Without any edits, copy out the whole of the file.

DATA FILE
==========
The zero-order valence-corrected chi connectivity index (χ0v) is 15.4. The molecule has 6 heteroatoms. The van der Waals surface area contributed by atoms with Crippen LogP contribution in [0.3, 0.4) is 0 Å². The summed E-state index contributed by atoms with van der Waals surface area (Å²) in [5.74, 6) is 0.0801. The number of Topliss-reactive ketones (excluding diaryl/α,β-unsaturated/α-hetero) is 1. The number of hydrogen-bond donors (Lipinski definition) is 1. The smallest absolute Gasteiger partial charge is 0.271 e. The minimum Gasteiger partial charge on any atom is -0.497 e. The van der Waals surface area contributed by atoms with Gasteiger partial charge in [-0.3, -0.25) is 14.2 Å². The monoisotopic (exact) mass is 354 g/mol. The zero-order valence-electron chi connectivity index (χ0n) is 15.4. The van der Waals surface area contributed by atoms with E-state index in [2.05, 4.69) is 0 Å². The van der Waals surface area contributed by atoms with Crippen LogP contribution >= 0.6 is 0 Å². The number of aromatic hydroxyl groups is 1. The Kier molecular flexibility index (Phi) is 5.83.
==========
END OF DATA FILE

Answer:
The zero-order valence-corrected chi connectivity index (χ0v) is 15.4. The molecule has 6 heteroatoms. The van der Waals surface area contributed by atoms with Crippen LogP contribution in [0.3, 0.4) is 0 Å². The summed E-state index contributed by atoms with van der Waals surface area (Å²) in [5.74, 6) is 0.0801. The number of Topliss-reactive ketones (excluding diaryl/α,β-unsaturated/α-hetero) is 1. The number of hydrogen-bond donors (Lipinski definition) is 1. The smallest absolute Gasteiger partial charge is 0.271 e. The minimum Gasteiger partial charge on any atom is -0.497 e. The van der Waals surface area contributed by atoms with Gasteiger partial charge in [-0.3, -0.25) is 14.2 Å². The monoisotopic (exact) mass is 354 g/mol. The zero-order valence-electron chi connectivity index (χ0n) is 15.4. The van der Waals surface area contributed by atoms with E-state index in [2.05, 4.69) is 0 Å². The van der Waals surface area contributed by atoms with Crippen LogP contribution >= 0.6 is 0 Å². The number of aromatic hydroxyl groups is 1. The Kier molecular flexibility index (Phi) is 5.83.